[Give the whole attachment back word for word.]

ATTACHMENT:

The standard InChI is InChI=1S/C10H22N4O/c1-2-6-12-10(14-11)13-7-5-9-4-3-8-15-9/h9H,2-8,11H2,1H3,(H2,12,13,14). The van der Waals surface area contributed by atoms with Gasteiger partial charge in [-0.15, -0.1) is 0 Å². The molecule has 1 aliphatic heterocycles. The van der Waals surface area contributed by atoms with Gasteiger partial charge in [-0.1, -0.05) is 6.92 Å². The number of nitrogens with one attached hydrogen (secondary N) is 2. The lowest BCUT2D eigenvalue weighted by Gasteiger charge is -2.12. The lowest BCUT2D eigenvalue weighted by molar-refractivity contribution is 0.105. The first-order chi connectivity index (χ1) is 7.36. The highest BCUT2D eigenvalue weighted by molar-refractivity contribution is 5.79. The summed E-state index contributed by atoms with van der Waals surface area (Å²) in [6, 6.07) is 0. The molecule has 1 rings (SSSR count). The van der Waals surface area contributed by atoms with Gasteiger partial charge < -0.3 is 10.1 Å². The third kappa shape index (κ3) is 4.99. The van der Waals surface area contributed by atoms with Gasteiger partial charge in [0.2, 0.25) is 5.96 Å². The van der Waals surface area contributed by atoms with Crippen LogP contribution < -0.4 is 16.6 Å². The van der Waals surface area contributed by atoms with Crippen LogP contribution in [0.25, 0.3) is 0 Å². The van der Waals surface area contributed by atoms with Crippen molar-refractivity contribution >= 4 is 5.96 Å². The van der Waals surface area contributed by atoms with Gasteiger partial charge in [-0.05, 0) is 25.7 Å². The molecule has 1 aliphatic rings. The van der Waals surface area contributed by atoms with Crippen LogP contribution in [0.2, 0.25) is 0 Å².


The standard InChI is InChI=1S/C10H22N4O/c1-2-6-12-10(14-11)13-7-5-9-4-3-8-15-9/h9H,2-8,11H2,1H3,(H2,12,13,14). The van der Waals surface area contributed by atoms with Gasteiger partial charge in [-0.15, -0.1) is 0 Å². The molecule has 1 aliphatic heterocycles. The van der Waals surface area contributed by atoms with Gasteiger partial charge in [-0.1, -0.05) is 6.92 Å². The number of nitrogens with one attached hydrogen (secondary N) is 2. The lowest BCUT2D eigenvalue weighted by Gasteiger charge is -2.12. The lowest BCUT2D eigenvalue weighted by molar-refractivity contribution is 0.105. The first-order chi connectivity index (χ1) is 7.36. The highest BCUT2D eigenvalue weighted by molar-refractivity contribution is 5.79. The summed E-state index contributed by atoms with van der Waals surface area (Å²) in [6, 6.07) is 0. The molecule has 1 rings (SSSR count). The van der Waals surface area contributed by atoms with Gasteiger partial charge < -0.3 is 10.1 Å². The third kappa shape index (κ3) is 4.99. The van der Waals surface area contributed by atoms with Gasteiger partial charge in [0.2, 0.25) is 5.96 Å². The van der Waals surface area contributed by atoms with Crippen LogP contribution < -0.4 is 16.6 Å². The van der Waals surface area contributed by atoms with Crippen LogP contribution in [0.25, 0.3) is 0 Å². The van der Waals surface area contributed by atoms with Crippen molar-refractivity contribution >= 4 is 5.96 Å². The van der Waals surface area contributed by atoms with Gasteiger partial charge in [-0.05, 0) is 25.7 Å². The molecule has 1 aliphatic rings. The van der Waals surface area contributed by atoms with Crippen LogP contribution in [0.2, 0.25) is 0 Å².